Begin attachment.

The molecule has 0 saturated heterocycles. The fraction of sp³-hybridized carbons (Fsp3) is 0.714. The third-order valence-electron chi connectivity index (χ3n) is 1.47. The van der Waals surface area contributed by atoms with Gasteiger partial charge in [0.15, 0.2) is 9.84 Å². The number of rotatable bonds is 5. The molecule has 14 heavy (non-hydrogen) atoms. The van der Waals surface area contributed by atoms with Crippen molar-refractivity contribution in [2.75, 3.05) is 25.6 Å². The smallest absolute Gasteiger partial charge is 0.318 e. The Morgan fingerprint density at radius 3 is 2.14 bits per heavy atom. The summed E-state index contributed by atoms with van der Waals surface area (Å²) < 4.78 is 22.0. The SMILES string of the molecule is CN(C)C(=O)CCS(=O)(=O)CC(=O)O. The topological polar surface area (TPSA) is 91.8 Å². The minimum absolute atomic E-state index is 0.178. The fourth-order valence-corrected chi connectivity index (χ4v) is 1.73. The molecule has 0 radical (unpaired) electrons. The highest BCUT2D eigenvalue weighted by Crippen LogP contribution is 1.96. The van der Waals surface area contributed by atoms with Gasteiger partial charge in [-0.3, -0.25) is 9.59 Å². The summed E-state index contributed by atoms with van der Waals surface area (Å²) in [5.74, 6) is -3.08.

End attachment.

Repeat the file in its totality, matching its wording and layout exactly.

The molecule has 0 saturated heterocycles. The fraction of sp³-hybridized carbons (Fsp3) is 0.714. The third-order valence-electron chi connectivity index (χ3n) is 1.47. The van der Waals surface area contributed by atoms with Gasteiger partial charge in [0.15, 0.2) is 9.84 Å². The number of rotatable bonds is 5. The molecule has 14 heavy (non-hydrogen) atoms. The van der Waals surface area contributed by atoms with Crippen molar-refractivity contribution in [2.75, 3.05) is 25.6 Å². The smallest absolute Gasteiger partial charge is 0.318 e. The Morgan fingerprint density at radius 3 is 2.14 bits per heavy atom. The summed E-state index contributed by atoms with van der Waals surface area (Å²) < 4.78 is 22.0. The SMILES string of the molecule is CN(C)C(=O)CCS(=O)(=O)CC(=O)O. The topological polar surface area (TPSA) is 91.8 Å². The minimum absolute atomic E-state index is 0.178. The fourth-order valence-corrected chi connectivity index (χ4v) is 1.73. The molecule has 0 radical (unpaired) electrons. The highest BCUT2D eigenvalue weighted by Crippen LogP contribution is 1.96. The van der Waals surface area contributed by atoms with Gasteiger partial charge in [-0.3, -0.25) is 9.59 Å². The summed E-state index contributed by atoms with van der Waals surface area (Å²) in [5.74, 6) is -3.08.